So here, finally, is my recent theatre round up:
London Assurance, National Theatre - Loved it, loved it, loved it. Written by Irish playwright Dion Boucicault, who was a contemporary of Dickens, it is essentially an old school farce with larger than life characters plotting, scheming and getting tricked along the way.
Simon Russell Beale is superb as Sir Harcourt Courtly, the city gent who mistakenly believes he is still young, good looking and fashionable and whom is off to marry a woman young enough to be his daughter. And Fiona Shaw is equally superb as the horsey and loud Lady Gay Spanker (the name was enough to sell it to me) who plots to woo Sir Harcourt for a bit of fun.
There are too many other delicious characters to mention but if you are expecting an evening of thought provoking theatre, look elsewhere. If instead you want to sit back with a glass of something nice and have a bit of fun with plenty of laughter along the way then do what you can to get your hands on the quickly disappearing tickets.
Juliet and her Romeo, Bristol Old Vic - This was a work related freebie so I had nothing to lose. Romeo and Juliet with a twist: it's set in an old people's home. A nice idea but it just didn't work for me.
The script pretty much kept to what Shakespeare wrote and while I don't have problem at all with love stories set around older generations, the energy and passion and subsequent violence and tragedy that comes with this famous teen love story just can't be adequately replicated in the over 70s. For example, when Juliet is being threatened with a nunnery if she doesn't marry Paris you empathise with her as a young girl at the mercy of the grown ups but with an 80 year old? I couldn't help thinking: 'Stop bullying that old lady or I'll report you to social'.
Sian Phillips did as marvellous a job as Juliet as she could and looked so elegant throughout but the whole thing just clunked and grinded along at a geriatric pace and I got a little bit bored.
Sweet Nothings, Young Vic - I saw this back at the beginning of the month and I'm actually struggling to remember much about it, which is quite telling. I've had to check the programme as an aid memoir and it is about a man who lives in fear of his married lover's husband finding out about the affair while dallying with another young woman who is very much in love with him. I didn't get much of a sense of his fear nor of the depth of the young woman's love. Mitzi the flirtatious but more worldly-wise friend is a more interesting character (played by Natalie Dormer of Anne Boleyn/Tudors fame) but otherwise there was little that was engaging which subdued what should have been quite a tragic ending.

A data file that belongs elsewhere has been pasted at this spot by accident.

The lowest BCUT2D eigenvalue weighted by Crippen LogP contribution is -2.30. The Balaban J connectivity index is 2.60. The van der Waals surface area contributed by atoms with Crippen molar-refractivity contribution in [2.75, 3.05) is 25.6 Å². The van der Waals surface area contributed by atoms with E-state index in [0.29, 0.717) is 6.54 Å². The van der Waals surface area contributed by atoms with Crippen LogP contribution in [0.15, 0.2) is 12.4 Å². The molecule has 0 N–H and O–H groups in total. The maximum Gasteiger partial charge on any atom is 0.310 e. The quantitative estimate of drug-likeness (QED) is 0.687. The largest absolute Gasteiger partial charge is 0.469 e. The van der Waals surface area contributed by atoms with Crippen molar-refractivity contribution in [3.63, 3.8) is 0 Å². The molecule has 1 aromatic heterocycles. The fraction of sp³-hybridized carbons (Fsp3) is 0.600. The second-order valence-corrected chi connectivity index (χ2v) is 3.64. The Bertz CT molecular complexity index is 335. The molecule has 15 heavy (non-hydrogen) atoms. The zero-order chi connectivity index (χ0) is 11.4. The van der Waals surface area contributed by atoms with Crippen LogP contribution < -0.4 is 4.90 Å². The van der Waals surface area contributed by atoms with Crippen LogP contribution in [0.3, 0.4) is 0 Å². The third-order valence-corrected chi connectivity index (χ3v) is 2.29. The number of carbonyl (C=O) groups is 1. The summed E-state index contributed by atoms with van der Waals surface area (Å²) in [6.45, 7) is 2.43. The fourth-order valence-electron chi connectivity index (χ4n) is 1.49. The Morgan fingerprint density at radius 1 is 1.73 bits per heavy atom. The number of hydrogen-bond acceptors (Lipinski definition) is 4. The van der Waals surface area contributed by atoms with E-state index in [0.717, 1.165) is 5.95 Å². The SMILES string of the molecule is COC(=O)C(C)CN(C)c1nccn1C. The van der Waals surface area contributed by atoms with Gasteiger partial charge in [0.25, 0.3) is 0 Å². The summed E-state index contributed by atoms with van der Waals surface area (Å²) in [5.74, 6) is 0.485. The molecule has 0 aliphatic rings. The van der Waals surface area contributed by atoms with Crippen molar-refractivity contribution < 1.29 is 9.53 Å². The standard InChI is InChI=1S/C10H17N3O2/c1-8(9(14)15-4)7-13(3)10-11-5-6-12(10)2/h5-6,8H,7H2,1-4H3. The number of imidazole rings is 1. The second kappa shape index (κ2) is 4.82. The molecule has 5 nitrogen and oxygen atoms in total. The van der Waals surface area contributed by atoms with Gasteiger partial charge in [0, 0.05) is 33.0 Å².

Serenading Louie, Donmar Warehouse - Described as 30-somethings reflecting on how their lives haven't quite turned out how they imagined it had potential. It was written in the 70s and is set in the 60s and follows the lives of two couples who are friends.
None are totally happy in their marriage (one of the women is having an affair, one of the men befriends young students in an attempt to feel young). Neither are they happy with their jobs or role as housewives.
The first half sees their unhappiness and discontent slowly revealed like some cankerous growth. The second half sees them confront the growth with shocking results. Or it should be.
Maybe I was too tired. Yes I could see how nicely it all fitted together and how the clues were there all along. It was well acted but I found the characters a bit grating and just wanted them to get on and explode or do whatever they were going to do at the end. And afterwards my accomplices and I talked more about the dresses the actresses wore than anything else. I've probably enjoyed it more thinking and writing about it than I did actually sitting through it.